John Durang’s work in theatre and circus highlights a trend in eighteenth-century American and European theatre: a focus on movement-based works. The necessity for unlicensed English theatres to develop non-spoken productions to evade patent laws resulted in an explosion of movement-based and musical theatre genres. In the United States, suspicions about “drama” as opposed to “musical entertainment” further shaped early American stage repertory. Pantomimes constituted about 14% of the repertory at Philadelphia’s Chestnut Street Theatre in the early nineteenth century, when melodrama, also movement-and-music-based, swept the stages, and ballets were at a constant, but low level—one or two each season. Dances and acrobatics were frequently inserted into plays, farces, and operas. At interludes between the two parts of the evening, short, lively dance numbers were featured, such as Durang’s hornpipe, allemande, minuet, Indian dance, or fandango.
It was primarily in the interlude works that Durang made his best-known choreographic contributions, including the “pas seul” in imitation of Vestris that he performed in his youth with the Old American Company; his own hornpipe with music by Mr. Hoffmaster; the transformation dance that he called “The Dwarf Metamorphosed,” “The Dwarf Dance,” or some version of that name; his “Indian characteristic dance,” which Durang claimed to have learned and costumed in Canada and that proved a mainstay of his benefits after that point; “The Dutch Fisherman,” a song-and-dance number that he performed in Albany; and “Stoffle Rilps” [or Rilbs], which he created for his summer tours in the early nineteenth century. Durang also staged versions of works he learned with major companies, which he set on the small troupes he managed at summer gardens and on tours with the circus or his family troupe. Interlude dances were important enough to be listed boldly by title on newspaper advertisements; these listings often provide clues that John Durang was on stage for that act.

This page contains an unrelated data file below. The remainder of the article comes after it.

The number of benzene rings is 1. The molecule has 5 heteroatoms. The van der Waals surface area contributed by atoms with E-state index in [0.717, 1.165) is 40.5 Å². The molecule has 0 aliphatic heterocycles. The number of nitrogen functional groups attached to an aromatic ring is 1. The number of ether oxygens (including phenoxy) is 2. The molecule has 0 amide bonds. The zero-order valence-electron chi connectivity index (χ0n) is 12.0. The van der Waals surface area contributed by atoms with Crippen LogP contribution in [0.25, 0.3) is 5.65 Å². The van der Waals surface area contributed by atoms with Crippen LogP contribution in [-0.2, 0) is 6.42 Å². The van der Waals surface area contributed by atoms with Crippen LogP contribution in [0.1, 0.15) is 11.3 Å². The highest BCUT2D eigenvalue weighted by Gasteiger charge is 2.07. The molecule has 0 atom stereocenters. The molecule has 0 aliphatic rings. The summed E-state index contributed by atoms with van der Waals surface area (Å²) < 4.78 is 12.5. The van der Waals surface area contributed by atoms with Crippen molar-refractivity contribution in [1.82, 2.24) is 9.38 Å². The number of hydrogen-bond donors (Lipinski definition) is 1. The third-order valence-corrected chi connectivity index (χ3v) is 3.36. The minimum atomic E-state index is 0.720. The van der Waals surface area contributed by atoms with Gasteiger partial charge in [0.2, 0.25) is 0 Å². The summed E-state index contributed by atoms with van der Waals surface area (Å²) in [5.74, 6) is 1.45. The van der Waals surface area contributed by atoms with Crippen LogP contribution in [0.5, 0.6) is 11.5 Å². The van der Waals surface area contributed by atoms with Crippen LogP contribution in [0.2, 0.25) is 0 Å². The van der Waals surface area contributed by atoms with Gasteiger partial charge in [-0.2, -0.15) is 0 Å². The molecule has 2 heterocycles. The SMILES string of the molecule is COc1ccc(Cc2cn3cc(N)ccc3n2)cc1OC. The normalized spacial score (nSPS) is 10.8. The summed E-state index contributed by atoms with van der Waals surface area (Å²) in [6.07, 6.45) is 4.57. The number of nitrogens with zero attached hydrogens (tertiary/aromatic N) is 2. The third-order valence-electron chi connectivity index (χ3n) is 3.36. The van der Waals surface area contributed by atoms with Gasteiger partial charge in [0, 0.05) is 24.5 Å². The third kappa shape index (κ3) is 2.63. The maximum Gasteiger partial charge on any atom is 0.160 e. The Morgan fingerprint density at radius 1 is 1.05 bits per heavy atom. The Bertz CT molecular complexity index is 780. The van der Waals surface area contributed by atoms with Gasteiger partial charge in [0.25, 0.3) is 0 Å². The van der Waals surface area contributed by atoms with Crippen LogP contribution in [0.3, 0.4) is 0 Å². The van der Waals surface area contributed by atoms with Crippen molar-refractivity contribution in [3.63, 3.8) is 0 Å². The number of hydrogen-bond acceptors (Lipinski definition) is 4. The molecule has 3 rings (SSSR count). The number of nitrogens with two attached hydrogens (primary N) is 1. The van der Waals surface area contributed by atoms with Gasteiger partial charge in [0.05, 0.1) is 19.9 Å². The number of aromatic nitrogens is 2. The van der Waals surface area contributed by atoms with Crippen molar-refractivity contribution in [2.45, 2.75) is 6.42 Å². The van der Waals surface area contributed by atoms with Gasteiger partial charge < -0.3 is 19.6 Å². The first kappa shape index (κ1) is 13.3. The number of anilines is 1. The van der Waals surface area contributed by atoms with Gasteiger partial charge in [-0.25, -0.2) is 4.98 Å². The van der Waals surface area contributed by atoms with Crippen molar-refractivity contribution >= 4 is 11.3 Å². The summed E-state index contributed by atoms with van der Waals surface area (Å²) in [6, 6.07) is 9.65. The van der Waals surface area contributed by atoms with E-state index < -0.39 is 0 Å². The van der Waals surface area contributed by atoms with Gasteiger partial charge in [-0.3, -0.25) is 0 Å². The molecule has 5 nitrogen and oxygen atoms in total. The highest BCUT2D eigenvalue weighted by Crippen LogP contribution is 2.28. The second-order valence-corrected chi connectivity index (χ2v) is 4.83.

Probably, Durang also created interlude versions of well-known social dances, such as the “Minuet de la Cour,” for the theatre as he would arrange simpler versions for his students when he ran his dancing academy, either with teaching and performance colleague William Francis, or on his own.
Altogether, Durang’s years in the theatre and as a dancing master would have given Durang facility with creating, arranging, and staging dances of many types, contributing to his adaptability as a performer, manager, and teacher.